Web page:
Friday, April 13, 2007


My fascination for chopsticks is dated back to my Hongkong trip days. I would call Hongkong true blue Chinese cuisine place. You can get thousands of rice and noodles varieties, hundreds of dumplings and soups and lots of other Chinese delicacies (which I don't remember names of). The only problem was, by default they provide only chopsticks to eat your food. They expect people to eat with chopsticks and I felt they look down upon people who eat with spoons. Language was a pretty big problem, so asking for a spoon was another tough task.

My first experience with chopsticks was not so pleasant. We were at a lunch table and everybody else was eating with chopsticks (well, they all were localites) . When I told them about my inability to use chopsticks, they advised me to try using them first. People around me gave me all sort of tips and tricks to hold the chopsticks and pick up food. But there is nothing like a standard way of using chopsticks. If a certain way works naturally for one person, you won't be even able to hold them properly, if you try the same way.

So there I was, totally hungry and fumbling with a dumpling. Picking up soggy, slippery (and yet delicious) dumpling with a pair of chopsticks was almost impossible task for me. I tried to ask for a spoon and fork, but all I got was more instructions to use the chopsticks effectively. Somehow I got the impression that it's not polite to use spoons on the lunch table. My food was just circling in the dish. So I tried to poke into the dumpling to lift it, but all I could do was to lift it until it barely reached about 10 inches height.... and then I had to quickly lean forward to catch it in my mouth. So with a combination of chopsticks and rigorous neck exercise, I managed to eat those three dumplings (Now I know why Chinese people are so petite). I was all awestruck to see all those small cute kids eating seamlessly with chopsticks. Eventually they handed me spoons, but I felt a huge complex with that whole chopstick business.

That three week trip couldn't do much to improve my chopstick skills. When you somebody demonstrating it, the whole things looks so simple. But in fact there is no more difficult task than that. Chinese people do all sorts of tricks with chopsticks. They can roll the noddles, cut the noodles. pick up slippery dumplings, cut the dumplings, even eat a crab.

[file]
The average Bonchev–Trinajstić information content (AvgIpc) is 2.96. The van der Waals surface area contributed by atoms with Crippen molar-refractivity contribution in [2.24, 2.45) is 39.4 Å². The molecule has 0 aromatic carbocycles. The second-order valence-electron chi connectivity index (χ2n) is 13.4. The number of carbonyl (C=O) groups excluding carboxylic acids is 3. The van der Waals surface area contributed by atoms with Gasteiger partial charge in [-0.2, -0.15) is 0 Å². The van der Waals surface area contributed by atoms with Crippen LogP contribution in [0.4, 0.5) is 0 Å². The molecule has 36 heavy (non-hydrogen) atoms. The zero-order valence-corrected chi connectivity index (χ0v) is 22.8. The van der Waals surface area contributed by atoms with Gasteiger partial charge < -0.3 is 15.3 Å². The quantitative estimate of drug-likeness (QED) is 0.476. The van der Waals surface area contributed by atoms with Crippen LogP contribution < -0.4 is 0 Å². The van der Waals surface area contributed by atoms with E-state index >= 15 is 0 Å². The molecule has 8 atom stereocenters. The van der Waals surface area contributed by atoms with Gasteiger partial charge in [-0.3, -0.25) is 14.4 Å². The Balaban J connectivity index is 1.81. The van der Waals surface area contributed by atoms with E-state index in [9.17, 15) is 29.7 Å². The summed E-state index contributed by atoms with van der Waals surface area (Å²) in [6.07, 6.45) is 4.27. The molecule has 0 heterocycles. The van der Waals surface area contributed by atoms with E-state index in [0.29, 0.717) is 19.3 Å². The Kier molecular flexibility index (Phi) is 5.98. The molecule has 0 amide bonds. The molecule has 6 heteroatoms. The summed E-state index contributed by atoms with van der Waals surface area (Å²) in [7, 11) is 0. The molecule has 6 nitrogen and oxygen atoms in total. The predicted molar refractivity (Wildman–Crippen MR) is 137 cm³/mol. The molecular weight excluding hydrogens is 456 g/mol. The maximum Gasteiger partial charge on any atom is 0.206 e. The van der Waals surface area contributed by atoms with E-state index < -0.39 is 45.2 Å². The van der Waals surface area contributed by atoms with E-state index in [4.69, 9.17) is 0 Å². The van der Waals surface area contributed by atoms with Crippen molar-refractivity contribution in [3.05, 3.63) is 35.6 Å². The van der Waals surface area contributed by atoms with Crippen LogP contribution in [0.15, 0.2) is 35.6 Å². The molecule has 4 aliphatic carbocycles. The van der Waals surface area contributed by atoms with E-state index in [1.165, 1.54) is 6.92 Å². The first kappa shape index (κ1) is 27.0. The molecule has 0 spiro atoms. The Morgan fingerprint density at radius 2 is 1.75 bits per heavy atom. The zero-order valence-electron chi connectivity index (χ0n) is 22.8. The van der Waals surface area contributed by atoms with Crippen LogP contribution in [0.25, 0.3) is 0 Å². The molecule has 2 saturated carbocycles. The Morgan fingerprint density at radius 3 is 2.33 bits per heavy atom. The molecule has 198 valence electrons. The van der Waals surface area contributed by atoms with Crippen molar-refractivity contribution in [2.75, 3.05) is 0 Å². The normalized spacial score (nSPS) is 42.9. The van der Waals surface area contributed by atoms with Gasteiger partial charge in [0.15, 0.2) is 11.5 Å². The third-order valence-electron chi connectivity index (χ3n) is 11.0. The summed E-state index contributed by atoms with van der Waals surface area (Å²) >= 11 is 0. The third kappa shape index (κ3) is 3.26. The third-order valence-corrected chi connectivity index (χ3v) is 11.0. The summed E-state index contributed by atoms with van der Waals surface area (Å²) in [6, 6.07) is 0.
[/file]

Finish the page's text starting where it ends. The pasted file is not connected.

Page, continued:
Interesting part is, I managed to learn to eat rice with chopsticks.


Ok, this chopstick episode was reminded because of this mail I got, which had explanation about "How to use chopsticks". There is no point going through the steps, since it doesn't help much. But the "Bad manners" listed in the end were quite interesting.

Bad Manners (Using chopsticks)

  • Mayoi-bashi: Mayoi means "dithering". It is bad manners to wave your chopsticks around aimlessly over the food, trying to decide what to take next.
  • Utsuri-bashi: Changing the food you have selected after you have touched the food.
  • Saguri-bashi: Looking for contents in a soup with chopsticks.
  • Sashi-bashi: Sashi means "inserting". It is bad manners to spear food with the points of the chopsticks as if they were a fork.
  • Yose-bashi: Yose means "drawing near". It is bad manners to pull the dishes towards you using the chopsticks. Always pick the dishes up in the hand.
  • Yoko-bashi: Keeping chopsticks together and using them like spoon.
  • Komi-bashi: Raking foods into one's already full mouth with chopsticks.
  • Neburi-bashi: Licking the ends of chopsticks.

Other tips

  • Don't eat with a broken or mismatched pair of chopsticks.
  • Don't eat twice in a row from the same dish except your rice bowl.
  • Don't stick chopsticks in your rice. This is commonly done at funerals, or as an offering which is placed on the alter at an ancestral shrine.
  • Don't dig under food to get the best pieces.
  • Don't eat food directly from the central plate, transfer it to your bowl first.
  • Don't lick your chopsticks. Don't stab your food with a chopstick.
  • Don't set chopsticks on your bowl of dishes. Chopsticks should be placed on the table, chopstick holder or tray. When you are not using the chopsticks, put them in front of you onto the table or a dish with the tip to the left.
  • Do not give food from your chopsticks directly to somebody other's chopsticks. Only at Buddhist funerals where the bones of the burned body are given in that way from person to person.
  • Don't make noise with your chopsticks.
  • Neither point with the chopsticks to something or somebody nor move them too much around in the air.
  • Don't reach across another person with your chopsticks.
  • Knife and fork are used for Western food only. Spoons are used for eating certain Japanese dishes, for example donburi or Japanese style curry rice. A Chinese style ceramic spoon is sometimes used to eat soups.
  • Making slurping noises while eating noodles is perfectly acceptable in Japan. There is no need to excuse yourself for making noises while eating.
All said, I am happy that I belong to a country, where I can choose to eat with hands and it is perfectly acceptable.


neurohavoc said...

thats funny :).. coz i would call hong kong a true blue chinese place!

Tiny Seal said...

Yeah, thats why Chinku women are so thin. They try eating rice with chopsticks, realize that it is too much work to eat a lot, give up, and never overeat.

How about chopsticks as hair art? That looks easier than trying to eat with them.

Manoj M said...

Seal : Are you suggesting to tiger that eating with chopsticks make people thin? :-D. You are so mean!


RMS-bashi: Use 6 chopsticks at a time :-)

V said...

I liked this line -

Playfully doing something difficult, whether useful or not, that is hacking.

Tiny Seal said...

Manoj: Nah, brave tiger's audience is brave enough to say such things directly, no need for gentle suggestions :-)